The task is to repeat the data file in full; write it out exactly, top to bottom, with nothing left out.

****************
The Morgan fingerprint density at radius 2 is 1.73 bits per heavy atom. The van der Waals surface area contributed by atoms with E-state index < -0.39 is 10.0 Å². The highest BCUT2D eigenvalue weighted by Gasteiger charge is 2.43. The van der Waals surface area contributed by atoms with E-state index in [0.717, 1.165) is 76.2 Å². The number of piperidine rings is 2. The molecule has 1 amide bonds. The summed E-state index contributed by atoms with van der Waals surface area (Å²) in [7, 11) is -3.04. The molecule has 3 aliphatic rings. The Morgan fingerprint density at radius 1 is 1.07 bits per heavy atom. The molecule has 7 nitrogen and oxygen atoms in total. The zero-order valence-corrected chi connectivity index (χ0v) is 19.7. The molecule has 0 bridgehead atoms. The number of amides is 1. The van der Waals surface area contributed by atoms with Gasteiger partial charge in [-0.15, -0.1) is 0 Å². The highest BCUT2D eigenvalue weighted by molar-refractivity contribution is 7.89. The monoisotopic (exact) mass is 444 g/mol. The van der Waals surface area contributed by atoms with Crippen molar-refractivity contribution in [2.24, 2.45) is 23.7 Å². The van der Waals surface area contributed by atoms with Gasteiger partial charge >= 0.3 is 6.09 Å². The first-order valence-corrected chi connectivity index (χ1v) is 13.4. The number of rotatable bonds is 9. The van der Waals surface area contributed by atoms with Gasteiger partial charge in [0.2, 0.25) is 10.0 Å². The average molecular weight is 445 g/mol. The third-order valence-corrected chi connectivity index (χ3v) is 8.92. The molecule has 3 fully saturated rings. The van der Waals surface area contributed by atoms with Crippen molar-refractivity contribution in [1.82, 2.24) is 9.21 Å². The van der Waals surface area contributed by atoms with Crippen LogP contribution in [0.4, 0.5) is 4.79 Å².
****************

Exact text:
The Morgan fingerprint density at radius 2 is 1.73 bits per heavy atom. The van der Waals surface area contributed by atoms with E-state index < -0.39 is 10.0 Å². The highest BCUT2D eigenvalue weighted by Gasteiger charge is 2.43. The van der Waals surface area contributed by atoms with E-state index in [0.717, 1.165) is 76.2 Å². The number of piperidine rings is 2. The molecule has 1 amide bonds. The summed E-state index contributed by atoms with van der Waals surface area (Å²) in [7, 11) is -3.04. The molecule has 3 aliphatic rings. The Morgan fingerprint density at radius 1 is 1.07 bits per heavy atom. The molecule has 7 nitrogen and oxygen atoms in total. The zero-order valence-corrected chi connectivity index (χ0v) is 19.7. The molecule has 0 bridgehead atoms. The number of amides is 1. The van der Waals surface area contributed by atoms with Gasteiger partial charge in [-0.15, -0.1) is 0 Å². The highest BCUT2D eigenvalue weighted by molar-refractivity contribution is 7.89. The monoisotopic (exact) mass is 444 g/mol. The van der Waals surface area contributed by atoms with Crippen molar-refractivity contribution in [2.24, 2.45) is 23.7 Å². The van der Waals surface area contributed by atoms with Gasteiger partial charge >= 0.3 is 6.09 Å². The first-order valence-corrected chi connectivity index (χ1v) is 13.4. The number of rotatable bonds is 9. The van der Waals surface area contributed by atoms with Gasteiger partial charge in [0.2, 0.25) is 10.0 Å². The average molecular weight is 445 g/mol. The third-order valence-corrected chi connectivity index (χ3v) is 8.92. The molecule has 3 fully saturated rings. The van der Waals surface area contributed by atoms with Crippen molar-refractivity contribution in [1.82, 2.24) is 9.21 Å². The van der Waals surface area contributed by atoms with Crippen LogP contribution in [0.4, 0.5) is 4.79 Å².